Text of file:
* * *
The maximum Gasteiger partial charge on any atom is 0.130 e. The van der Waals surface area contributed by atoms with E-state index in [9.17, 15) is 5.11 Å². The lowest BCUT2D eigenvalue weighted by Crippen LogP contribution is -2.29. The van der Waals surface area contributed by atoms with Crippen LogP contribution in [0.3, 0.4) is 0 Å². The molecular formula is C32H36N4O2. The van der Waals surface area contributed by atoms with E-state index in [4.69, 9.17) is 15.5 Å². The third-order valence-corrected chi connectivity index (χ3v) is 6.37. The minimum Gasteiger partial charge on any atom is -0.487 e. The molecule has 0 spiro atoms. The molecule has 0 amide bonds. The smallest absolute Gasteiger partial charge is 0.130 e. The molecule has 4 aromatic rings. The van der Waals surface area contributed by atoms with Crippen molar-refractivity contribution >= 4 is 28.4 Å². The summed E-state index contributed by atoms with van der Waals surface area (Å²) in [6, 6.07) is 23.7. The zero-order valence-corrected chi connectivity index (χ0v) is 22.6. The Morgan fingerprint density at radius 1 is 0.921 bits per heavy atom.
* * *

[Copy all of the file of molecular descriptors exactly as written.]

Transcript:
The maximum Gasteiger partial charge on any atom is 0.130 e. The van der Waals surface area contributed by atoms with E-state index in [9.17, 15) is 5.11 Å². The lowest BCUT2D eigenvalue weighted by Crippen LogP contribution is -2.29. The van der Waals surface area contributed by atoms with Crippen LogP contribution in [0.3, 0.4) is 0 Å². The molecular formula is C32H36N4O2. The van der Waals surface area contributed by atoms with E-state index in [4.69, 9.17) is 15.5 Å². The third-order valence-corrected chi connectivity index (χ3v) is 6.37. The minimum Gasteiger partial charge on any atom is -0.487 e. The molecule has 0 spiro atoms. The molecule has 0 amide bonds. The smallest absolute Gasteiger partial charge is 0.130 e. The molecule has 4 aromatic rings. The van der Waals surface area contributed by atoms with Crippen molar-refractivity contribution >= 4 is 28.4 Å². The summed E-state index contributed by atoms with van der Waals surface area (Å²) in [6, 6.07) is 23.7. The zero-order valence-corrected chi connectivity index (χ0v) is 22.6. The Morgan fingerprint density at radius 1 is 0.921 bits per heavy atom.